I had turned up at 7.30pm on Friday 9th August for an overnight session on Chilham Mill in Kent. Unfortunately I would not be able to fish my usual 36hr session this week as I had a wedding to go to on the Saturday afternoon.
I arrived to find the 26 acre lake with only 5 other members on, leaving me with plenty of options available. There was a slight breeze blowing towards the South East corner of the lake and the weather leading up to my session was typical midsummer conditions – red hot and flat calm.
I did a lap of the lake to find much of the lake to be consumed by heavy weed which was to the surface in the majority of areas. I spoke with a few members on my lap of the lake who informed me that the lake was fishing slowly and many fish had been lost in the weed. I proceeded to investigate the windward end of the lake thinking that the carp may have moved on the new wind – albeit a slight breeze.
I sat in a swim known as ‘Double Dugout’ for 15 minutes to view this area of the lake looking for any signs of activity. Literally 10 yards out and 5 yards down the right hand margin I could see what looked like a good common carp feeding on naturals with its tail completely out of the water. My mind was made up and I decided that I would set up camp in ‘Double Dugout’ for the first night.
Now to get a rig in position without spooking the feeding carp! Opting to fish a trusted snowman rig with a 15mm Equinox bottom bait tipped with a 10mm Equinox pop up, I attached a light 1oz lead and with a gentle underarm flick positioned the rig 10 yards to the left of the feeding carp. This was followed by a pouch full of Equinox chops catapulted over the top of the rig which I hoped would flutter down and settle on top of the weed.
The trap was set and the carp was slowly making its way towards my rig clearly unfazed by my presence. The carp disappeared from view and I thought my chance had gone, then a huge plume of bubbles erupted from the baited spot – fish on! I picked up the rod and the fish went on a powerful run out into the middle of the lake and into the sanctuary of the first weed bed it could find. 2/3 minutes of steady pressure and the carp came free of the weed and I steadily lead the fish towards the waiting net.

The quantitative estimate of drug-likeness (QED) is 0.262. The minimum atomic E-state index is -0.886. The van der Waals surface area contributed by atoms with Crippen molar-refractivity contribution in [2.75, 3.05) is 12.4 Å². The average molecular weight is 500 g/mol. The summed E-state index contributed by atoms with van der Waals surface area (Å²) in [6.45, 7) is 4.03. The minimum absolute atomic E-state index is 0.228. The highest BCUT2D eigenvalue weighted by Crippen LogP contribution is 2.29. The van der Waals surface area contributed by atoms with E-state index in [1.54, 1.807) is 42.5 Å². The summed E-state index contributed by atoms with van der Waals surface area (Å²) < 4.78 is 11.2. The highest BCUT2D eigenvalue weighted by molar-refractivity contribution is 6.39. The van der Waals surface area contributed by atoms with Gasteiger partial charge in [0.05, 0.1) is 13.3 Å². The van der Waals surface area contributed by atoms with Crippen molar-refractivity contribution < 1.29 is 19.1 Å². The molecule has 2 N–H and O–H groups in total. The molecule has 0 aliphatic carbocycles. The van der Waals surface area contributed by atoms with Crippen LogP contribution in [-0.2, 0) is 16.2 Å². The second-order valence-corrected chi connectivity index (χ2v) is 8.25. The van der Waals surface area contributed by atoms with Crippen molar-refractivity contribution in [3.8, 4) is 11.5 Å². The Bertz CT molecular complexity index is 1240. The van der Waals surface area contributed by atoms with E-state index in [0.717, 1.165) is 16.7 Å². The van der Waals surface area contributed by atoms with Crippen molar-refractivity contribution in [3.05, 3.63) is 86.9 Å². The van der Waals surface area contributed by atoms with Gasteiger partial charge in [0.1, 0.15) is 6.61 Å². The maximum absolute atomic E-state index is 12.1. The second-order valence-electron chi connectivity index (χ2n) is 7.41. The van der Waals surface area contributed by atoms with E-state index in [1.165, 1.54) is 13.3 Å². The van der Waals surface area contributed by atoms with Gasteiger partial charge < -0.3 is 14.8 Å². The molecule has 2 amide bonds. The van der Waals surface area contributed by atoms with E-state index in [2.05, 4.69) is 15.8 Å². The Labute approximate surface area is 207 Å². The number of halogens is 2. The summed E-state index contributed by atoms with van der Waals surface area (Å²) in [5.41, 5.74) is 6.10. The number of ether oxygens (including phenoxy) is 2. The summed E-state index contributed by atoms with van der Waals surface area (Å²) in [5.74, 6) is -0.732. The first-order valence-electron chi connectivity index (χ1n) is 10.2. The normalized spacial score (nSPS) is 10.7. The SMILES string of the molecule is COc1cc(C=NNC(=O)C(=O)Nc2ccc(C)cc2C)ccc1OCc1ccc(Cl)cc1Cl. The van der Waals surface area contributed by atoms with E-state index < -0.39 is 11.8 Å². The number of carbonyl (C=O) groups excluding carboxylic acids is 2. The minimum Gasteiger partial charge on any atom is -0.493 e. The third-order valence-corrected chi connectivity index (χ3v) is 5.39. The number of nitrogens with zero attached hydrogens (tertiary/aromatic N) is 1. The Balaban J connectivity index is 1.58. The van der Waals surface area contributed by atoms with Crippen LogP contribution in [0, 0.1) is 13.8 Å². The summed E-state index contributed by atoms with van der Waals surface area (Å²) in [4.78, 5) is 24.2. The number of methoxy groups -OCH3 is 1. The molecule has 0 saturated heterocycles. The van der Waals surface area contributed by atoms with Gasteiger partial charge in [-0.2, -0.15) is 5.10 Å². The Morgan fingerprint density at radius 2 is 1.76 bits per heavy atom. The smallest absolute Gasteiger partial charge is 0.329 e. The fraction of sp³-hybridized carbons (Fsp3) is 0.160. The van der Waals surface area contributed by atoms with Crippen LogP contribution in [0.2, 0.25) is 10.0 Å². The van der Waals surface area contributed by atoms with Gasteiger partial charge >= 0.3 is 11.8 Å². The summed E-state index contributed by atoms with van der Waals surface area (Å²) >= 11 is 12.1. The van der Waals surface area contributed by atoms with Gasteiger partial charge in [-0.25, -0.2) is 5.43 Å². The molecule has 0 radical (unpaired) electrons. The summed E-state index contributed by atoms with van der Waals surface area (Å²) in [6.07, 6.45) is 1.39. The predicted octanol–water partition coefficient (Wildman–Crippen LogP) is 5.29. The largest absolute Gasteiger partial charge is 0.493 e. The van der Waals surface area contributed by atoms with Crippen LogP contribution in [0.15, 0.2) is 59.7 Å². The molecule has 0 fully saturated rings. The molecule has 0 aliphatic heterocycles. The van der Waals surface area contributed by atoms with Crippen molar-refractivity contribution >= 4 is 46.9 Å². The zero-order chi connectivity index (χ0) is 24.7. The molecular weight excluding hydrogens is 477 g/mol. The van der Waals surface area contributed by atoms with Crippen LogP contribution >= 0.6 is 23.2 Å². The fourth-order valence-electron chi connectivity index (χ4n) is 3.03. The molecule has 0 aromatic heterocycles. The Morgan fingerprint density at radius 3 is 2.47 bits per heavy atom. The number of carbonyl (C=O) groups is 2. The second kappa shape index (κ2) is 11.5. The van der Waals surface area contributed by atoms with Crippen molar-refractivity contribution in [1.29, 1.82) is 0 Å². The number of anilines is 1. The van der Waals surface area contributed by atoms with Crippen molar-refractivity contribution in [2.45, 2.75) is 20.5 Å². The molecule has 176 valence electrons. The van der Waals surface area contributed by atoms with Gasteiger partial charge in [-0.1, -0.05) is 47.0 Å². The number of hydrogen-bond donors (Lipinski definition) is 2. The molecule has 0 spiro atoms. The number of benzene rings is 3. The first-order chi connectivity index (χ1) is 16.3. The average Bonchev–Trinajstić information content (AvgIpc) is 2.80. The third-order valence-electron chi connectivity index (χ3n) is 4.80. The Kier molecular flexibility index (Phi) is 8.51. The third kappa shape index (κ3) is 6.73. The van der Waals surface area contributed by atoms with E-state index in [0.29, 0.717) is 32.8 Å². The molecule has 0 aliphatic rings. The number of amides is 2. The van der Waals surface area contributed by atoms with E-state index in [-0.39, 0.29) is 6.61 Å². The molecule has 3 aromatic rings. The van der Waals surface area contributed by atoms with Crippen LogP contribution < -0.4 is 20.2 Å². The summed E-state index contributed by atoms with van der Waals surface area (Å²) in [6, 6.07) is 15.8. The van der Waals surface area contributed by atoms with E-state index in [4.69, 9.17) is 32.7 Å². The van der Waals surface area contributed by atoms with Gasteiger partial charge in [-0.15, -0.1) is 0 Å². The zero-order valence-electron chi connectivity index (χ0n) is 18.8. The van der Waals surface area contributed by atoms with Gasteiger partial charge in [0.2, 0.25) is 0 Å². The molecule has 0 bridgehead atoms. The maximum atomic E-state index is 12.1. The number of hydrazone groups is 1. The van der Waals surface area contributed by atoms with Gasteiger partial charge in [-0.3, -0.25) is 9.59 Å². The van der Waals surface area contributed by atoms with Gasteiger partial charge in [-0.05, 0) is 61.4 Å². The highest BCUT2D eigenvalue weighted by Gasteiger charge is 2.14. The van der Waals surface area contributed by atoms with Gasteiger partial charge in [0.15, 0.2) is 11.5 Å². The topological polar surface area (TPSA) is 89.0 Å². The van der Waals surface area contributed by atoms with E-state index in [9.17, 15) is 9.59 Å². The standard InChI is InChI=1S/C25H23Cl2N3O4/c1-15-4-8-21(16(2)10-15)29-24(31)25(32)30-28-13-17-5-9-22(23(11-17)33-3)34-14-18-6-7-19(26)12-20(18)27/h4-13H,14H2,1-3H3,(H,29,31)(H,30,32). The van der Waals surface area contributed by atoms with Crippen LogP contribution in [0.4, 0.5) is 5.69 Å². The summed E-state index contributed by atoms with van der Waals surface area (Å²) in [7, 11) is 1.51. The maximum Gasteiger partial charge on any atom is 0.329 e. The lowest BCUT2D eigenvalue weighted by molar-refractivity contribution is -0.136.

My first carp on Equinox known as ‘Janice’ went 29lb 10oz on the scales – I couldn’t believe it! Within 10 minutes of casting out a rig baited with Equinox for the first time and I had a fish which was clearly preoccupied on the abundance of natural food in the lake feeding on a boilie which it had never seen before. Needless to say my confidence was high!
After a few self takes, I proceeded to flick all 3 snowman rigs out at 15 yards range on the edge of a large weed bed followed by 1kg of whole & chopped 15mm & 18mm Equinox freezer baits.
Tired from work and the adrenaline of the carp I went about rustling up a celebratory curry whilst the summer sun was setting before retreating to the bivvy for the night. Two hours into darkness I was awoken by a one toner which resulted in a 22lb common and again at 1am by a 30lb 8oz mirror. Clearly I was on the fish and they were loving the Equinox, I positioned the rigs back on the spot and catapulted half a kilo of mixed size baits over the top.
At 3.30am I was woken once again, but this time it was a slow steady take unlike the takes earlier on in the night. I lifted the rod and hooked carp was on the surface after the lead had successfully discharged. I guided the carp towards the net and in the moonlit sky I could see a scaly mirror carp gulping air indicating that it was ready for netting. The spawned out mirror carp known as ‘The Starburst Mirror’ went 30lb dead on the scales and a new thirty for me.
I was so tired from the nights events that I wanted to pull the rods in to get a few hours sleep before heading home in the morning. However when you’re on a roll you need to make the most of the situation.
The rig was re-baited and positioned back on the spot with five pouch full of mixed size Equinox boilies. One hour later, just on first light, the same rod was away again. I was a little dazed, exhausted and slow to pick up the rod. The fish had weeded me up before I had the chance to pick up the rod. After several minutes of steady pressure the carp would not budge from the safety of the weed. I put the rod back on the alarm and went to put the kettle on hoping the carp would move out of the weed in its own time. After 10 minutes of waiting, a few beeps signalled that the carp was still on. I lifted into the fish again and this time it pulled free of the weed. After a spirited fight in the shallow margin I slipped the net under a 27lb 5oz linear. It was a great way to end my first session on the Equinox.
Two thirties and two upper twenties in one night on a new bait – I was ecstatic! I slowly packed away the gear already looking forward to next weekends full 36hr session whilst thinking ‘is there anyway that I can get out of going to the wedding and stay another night?’